A research team from Seoul National University recently visited the NRHA to hear about Australia's approach to shortages of doctors in rural and remote areas. Led by Professor Jong-koo Lee, a leading policy researcher and advisor in South Korea, the research team also visited the Western Pacific Regional Office of WHO in Manila, the Australian Departments of Health and Education, Health Workforce Australia, and Flinders University and the ANU.
The NRHA is closely involved with the issue of GP distribution both in terms of the range of policies that apply and as national manager, for the Australian Department of Health, of the Rural Australia Medical Undergraduate Scholarship (RAMUS) Scheme.
There is a shortage of doctors in rural areas in the Republic of Korea. Since 1979 its main policy for supplying doctors in rural areas has been to offer doctors medical service in rural areas as an alternative to military service. However the number of candidates for this option is falling because of a greater number who are exempted from military duty. There is thus an urgent need to develop a new policy to ensure the supply of doctors in rural regions.
In 2013 the Korean Ministry of Health and Welfare undertook an international study of ways in which doctors can be encouraged to rural regions, including compulsory service programs linked to a specialised education curriculum or scholarship.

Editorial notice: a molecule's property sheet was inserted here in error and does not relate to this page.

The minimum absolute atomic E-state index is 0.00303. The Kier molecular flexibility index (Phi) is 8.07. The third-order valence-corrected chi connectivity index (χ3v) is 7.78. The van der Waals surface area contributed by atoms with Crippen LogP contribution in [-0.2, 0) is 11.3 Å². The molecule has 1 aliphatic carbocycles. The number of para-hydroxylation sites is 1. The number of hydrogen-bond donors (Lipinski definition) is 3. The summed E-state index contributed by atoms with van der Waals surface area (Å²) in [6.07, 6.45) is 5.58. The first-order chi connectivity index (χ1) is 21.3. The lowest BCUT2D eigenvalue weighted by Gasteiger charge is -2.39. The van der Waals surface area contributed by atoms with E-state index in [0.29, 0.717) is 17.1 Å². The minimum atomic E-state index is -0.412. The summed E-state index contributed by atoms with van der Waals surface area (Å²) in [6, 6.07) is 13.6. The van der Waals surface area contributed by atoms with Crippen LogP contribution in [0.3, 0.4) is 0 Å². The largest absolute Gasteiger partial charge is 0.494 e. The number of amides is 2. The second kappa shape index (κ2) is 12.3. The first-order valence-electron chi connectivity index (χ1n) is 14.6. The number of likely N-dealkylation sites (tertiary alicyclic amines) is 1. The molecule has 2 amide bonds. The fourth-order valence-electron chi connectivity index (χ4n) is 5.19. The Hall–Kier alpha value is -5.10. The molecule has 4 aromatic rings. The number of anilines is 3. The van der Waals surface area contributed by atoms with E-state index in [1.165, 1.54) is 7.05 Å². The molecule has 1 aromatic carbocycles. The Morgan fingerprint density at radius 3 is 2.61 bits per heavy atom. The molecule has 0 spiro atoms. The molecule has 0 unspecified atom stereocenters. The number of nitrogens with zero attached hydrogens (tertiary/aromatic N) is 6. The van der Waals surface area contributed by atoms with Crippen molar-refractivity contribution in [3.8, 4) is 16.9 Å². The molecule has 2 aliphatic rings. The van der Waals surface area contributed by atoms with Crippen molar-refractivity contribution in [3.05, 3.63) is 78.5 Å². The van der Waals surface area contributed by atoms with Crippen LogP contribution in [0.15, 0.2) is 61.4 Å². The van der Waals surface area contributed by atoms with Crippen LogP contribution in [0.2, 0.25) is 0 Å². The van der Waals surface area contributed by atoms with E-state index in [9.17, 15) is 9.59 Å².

The new approach to be taken in South Korea is likely to include special medical school entrance requirements for students enrolling in a rural workforce pathway and development of a specialised rural health education curriculum for medical schools. Also under consideration is a scholarship program for rural doctors, perhaps including a compulsory return of service arrangement, and establishment of an organisation to co-ordinate governmental and professional education and activities for the rural doctors of the future.
One of the Korean research team's main interests in the Australian context are three of the rural medical scholarships offered here: the Bonded Medical Places scheme, the Medical Rural Bonded Scholarship, and the Rural Australia Medical Undergraduate Scholarship Scheme. Also of interest are Australia’s medical education curriculum, continuing professional development arrangements and financial incentives.
Discussion at the meeting focused on the history and structure of Australia's arrangements for recruiting and retaining doctors in rural and remote areas, and the roles of various agencies in the government and non-government sectors. As manager of the RAMUS Scheme, NRHA staff were able to provide the Korean team with detailed insights into arrangements in the highly successful RAMUS Scheme. Also discussed were the roles of the decentralised agencies working in the area in Australia, including Rural Clinical Schools and University Departments of Rural Health.
The impressive and detailed understanding by the Korean team of the complexities of Australia's health system overall meant that the meeting was able to canvass a number of detailed and nuanced aspects of Australia's approach to these important matters.
The NRHA and the Korean researchers and policy makers will remain in contact for the continued exchange of mutually valuable information and support.